Precision or Personalized Medicine

What is precision medicine?

Precision medicine is a way health care providers can offer and plan specific care for their patients, based on the person's genes (or the genes in their cancer cells). It's sometimes called personalized medicine or personalized care. Precision medicine looks at how a specific gene change (gene mutation) might affect a person's risk of getting a certain cancer or, if they already have cancer, how their genes (or genes in their cancer cells) might affect treatment.

The approach uses information from genetic tests to help doctors put together a plan for care that usually involves very specific recommendations. In some cases, precision medicine can help make a more accurate diagnosis and improve treatment. In other cases, it can help people make decisions about healthy habits, earlier screening tests, and other steps towards prevention if they are at risk for a particular cancer.

Your health care providers might not use the exact words "precision medicine" or "personalized medicine." Instead they might talk to you about genetic, genomic, DNA, or molecular testing. Or they might talk about looking for biomarkers or getting a genetic profile. These are ways doctors and other health care providers might use a precision medicine approach when they are planning your care.

What are gene mutations?

Precision medicine is based on knowing the effects of certain gene mutations (changes). When thinking about precision medicine, it can be helpful to understand what gene mutations are and how they can affect a person's risk for cancer or treatment for a cancer.

Each cell in a person's body has DNA, which contains our genes. Genes are the instructions your cells use to make proteins needed to keep your body working normally.

When cells divide to make new cells, the genes inside those cells are copied. A gene change happens when there's a mistake in the copying process. Sometimes these changes come from a parent (inherited gene changes). But they can also happen sometime later in life (acquired gene changes). Some gene changes can be harmful, while others may not cause any problems.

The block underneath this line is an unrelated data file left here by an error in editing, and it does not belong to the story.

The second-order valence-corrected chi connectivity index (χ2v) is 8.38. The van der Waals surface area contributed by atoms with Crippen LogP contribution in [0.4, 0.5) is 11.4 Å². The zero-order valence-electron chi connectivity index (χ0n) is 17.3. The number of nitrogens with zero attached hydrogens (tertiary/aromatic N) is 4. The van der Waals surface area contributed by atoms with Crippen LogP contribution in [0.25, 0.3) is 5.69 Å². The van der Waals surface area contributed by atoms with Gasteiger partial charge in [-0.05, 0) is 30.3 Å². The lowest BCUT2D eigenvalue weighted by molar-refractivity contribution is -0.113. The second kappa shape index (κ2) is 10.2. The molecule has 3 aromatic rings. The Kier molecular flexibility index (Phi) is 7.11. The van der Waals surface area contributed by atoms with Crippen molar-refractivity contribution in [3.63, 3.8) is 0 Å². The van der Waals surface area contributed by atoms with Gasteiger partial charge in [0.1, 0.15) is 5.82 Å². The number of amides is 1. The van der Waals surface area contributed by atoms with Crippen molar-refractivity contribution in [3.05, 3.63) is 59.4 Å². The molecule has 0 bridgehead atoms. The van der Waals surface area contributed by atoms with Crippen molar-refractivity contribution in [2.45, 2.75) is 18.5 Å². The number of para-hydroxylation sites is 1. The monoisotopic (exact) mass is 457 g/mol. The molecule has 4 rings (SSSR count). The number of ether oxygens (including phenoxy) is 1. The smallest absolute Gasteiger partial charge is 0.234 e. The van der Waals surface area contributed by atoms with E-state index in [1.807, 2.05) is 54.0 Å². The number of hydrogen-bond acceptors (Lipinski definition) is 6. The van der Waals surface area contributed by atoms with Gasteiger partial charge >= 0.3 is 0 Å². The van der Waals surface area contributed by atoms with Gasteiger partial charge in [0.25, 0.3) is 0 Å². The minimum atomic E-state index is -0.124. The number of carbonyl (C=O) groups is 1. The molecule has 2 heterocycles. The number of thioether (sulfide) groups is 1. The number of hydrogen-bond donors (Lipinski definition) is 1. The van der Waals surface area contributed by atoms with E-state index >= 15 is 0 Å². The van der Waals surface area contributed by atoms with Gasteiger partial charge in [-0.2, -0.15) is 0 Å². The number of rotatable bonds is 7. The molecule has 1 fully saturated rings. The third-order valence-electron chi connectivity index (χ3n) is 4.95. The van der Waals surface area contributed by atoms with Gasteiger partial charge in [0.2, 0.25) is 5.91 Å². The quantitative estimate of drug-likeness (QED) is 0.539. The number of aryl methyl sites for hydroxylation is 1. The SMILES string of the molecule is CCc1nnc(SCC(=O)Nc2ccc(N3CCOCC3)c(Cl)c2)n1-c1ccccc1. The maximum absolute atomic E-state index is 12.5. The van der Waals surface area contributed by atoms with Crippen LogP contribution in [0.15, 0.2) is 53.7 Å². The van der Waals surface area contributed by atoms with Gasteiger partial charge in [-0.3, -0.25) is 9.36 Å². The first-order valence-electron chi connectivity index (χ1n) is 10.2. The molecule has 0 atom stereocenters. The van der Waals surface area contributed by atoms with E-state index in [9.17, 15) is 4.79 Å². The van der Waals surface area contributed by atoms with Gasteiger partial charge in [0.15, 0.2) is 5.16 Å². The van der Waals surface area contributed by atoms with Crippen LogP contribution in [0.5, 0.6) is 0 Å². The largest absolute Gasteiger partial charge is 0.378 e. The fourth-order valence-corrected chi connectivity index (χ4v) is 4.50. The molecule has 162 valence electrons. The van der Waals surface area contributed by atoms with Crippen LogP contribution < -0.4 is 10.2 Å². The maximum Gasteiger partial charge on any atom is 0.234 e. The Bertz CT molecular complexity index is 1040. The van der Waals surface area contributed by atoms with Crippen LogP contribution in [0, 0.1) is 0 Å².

Gene mutations and cancer

All cancers are caused by a genetic change or mutation of some kind. Cancer cells are mutated versions of normal cells, meaning something changed in a normal cell to make it turn into a cancer cell. Experts agree that it takes more than one gene mutation in a cell for cancer to happen.

While we don't yet know all the genes and mutations that could be involved in the development of cancer, there are some we know about and can test for. Depending on the type of mutation, an abnormal gene change might make a person more likely to develop a certain cancer. Or, if they already have cancer, the abnormal gene might mean that the cancer may not respond well to a certain type of treatment or drug. In some people with cancer, a specific gene mutation might mean that their prognosis (outcome) is better or worse than someone with the same cancer who does not have that gene change. 

For example, when a person is diagnosed with cancer, they often get the same treatment as other people with that type of cancer. Sometimes a specific drug is used to treat a cancer with a certain abnormal gene. But gene changes might be different from one person to another, even if they have the same type of cancer. Because of this, each of those people might have a different response to the same drug. For certain cancer types, doctors can test for gene changes that can tell them if a person might respond better to one drug than another.

You can learn more in Genetics and Cancer.

Precision medicine in cancer

Precision medicine is being used for certain cancers to help know what tests and treatment are best. Doctors might use precision medicine to help them:

  • Identify who might be at high risk for cancer
  • Prevent some types of cancer
  • Find certain cancers early
  • Diagnose a specific type of cancer correctly
  • Choose what treatment options are best
  • Evaluate how a treatment is working

Cancer risk and prevention